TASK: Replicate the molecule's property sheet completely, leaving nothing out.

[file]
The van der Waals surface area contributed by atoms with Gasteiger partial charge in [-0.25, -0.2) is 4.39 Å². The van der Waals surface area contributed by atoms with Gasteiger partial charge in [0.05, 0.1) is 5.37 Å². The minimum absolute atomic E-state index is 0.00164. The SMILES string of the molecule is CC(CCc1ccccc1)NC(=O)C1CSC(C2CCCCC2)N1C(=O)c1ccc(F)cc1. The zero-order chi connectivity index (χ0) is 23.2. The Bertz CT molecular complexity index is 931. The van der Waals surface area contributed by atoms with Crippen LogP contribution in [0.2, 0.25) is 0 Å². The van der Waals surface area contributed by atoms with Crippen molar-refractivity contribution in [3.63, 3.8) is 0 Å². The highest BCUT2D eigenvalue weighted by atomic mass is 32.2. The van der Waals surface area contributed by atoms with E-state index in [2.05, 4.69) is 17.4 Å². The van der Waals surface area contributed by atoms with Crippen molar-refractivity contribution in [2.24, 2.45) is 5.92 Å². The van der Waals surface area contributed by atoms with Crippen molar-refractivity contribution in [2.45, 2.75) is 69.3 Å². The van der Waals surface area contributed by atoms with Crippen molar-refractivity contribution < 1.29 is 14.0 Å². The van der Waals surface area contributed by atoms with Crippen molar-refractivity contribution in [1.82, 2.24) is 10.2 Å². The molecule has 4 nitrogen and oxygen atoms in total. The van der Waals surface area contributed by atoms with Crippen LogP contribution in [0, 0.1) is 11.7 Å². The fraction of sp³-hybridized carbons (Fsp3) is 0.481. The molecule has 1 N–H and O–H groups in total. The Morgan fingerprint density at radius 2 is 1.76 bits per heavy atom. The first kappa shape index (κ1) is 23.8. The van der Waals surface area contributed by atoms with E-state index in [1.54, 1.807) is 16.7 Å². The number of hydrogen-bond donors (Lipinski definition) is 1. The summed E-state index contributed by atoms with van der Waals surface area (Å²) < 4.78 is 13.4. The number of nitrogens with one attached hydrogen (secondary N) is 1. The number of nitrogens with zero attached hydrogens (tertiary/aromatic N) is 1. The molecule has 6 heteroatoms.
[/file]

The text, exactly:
The van der Waals surface area contributed by atoms with Gasteiger partial charge in [-0.25, -0.2) is 4.39 Å². The van der Waals surface area contributed by atoms with Gasteiger partial charge in [0.05, 0.1) is 5.37 Å². The minimum absolute atomic E-state index is 0.00164. The SMILES string of the molecule is CC(CCc1ccccc1)NC(=O)C1CSC(C2CCCCC2)N1C(=O)c1ccc(F)cc1. The zero-order chi connectivity index (χ0) is 23.2. The Bertz CT molecular complexity index is 931. The van der Waals surface area contributed by atoms with Crippen LogP contribution in [0.2, 0.25) is 0 Å². The van der Waals surface area contributed by atoms with Crippen molar-refractivity contribution in [3.63, 3.8) is 0 Å². The highest BCUT2D eigenvalue weighted by atomic mass is 32.2. The van der Waals surface area contributed by atoms with E-state index in [2.05, 4.69) is 17.4 Å². The van der Waals surface area contributed by atoms with Crippen molar-refractivity contribution in [2.24, 2.45) is 5.92 Å². The van der Waals surface area contributed by atoms with Crippen molar-refractivity contribution in [2.45, 2.75) is 69.3 Å². The van der Waals surface area contributed by atoms with Crippen molar-refractivity contribution < 1.29 is 14.0 Å². The van der Waals surface area contributed by atoms with Crippen molar-refractivity contribution in [1.82, 2.24) is 10.2 Å². The molecule has 4 nitrogen and oxygen atoms in total. The van der Waals surface area contributed by atoms with Crippen LogP contribution in [0, 0.1) is 11.7 Å². The fraction of sp³-hybridized carbons (Fsp3) is 0.481. The molecule has 1 N–H and O–H groups in total. The Morgan fingerprint density at radius 2 is 1.76 bits per heavy atom. The first kappa shape index (κ1) is 23.8. The van der Waals surface area contributed by atoms with E-state index in [1.54, 1.807) is 16.7 Å². The number of hydrogen-bond donors (Lipinski definition) is 1. The summed E-state index contributed by atoms with van der Waals surface area (Å²) < 4.78 is 13.4. The number of nitrogens with one attached hydrogen (secondary N) is 1. The number of nitrogens with zero attached hydrogens (tertiary/aromatic N) is 1. The molecule has 6 heteroatoms.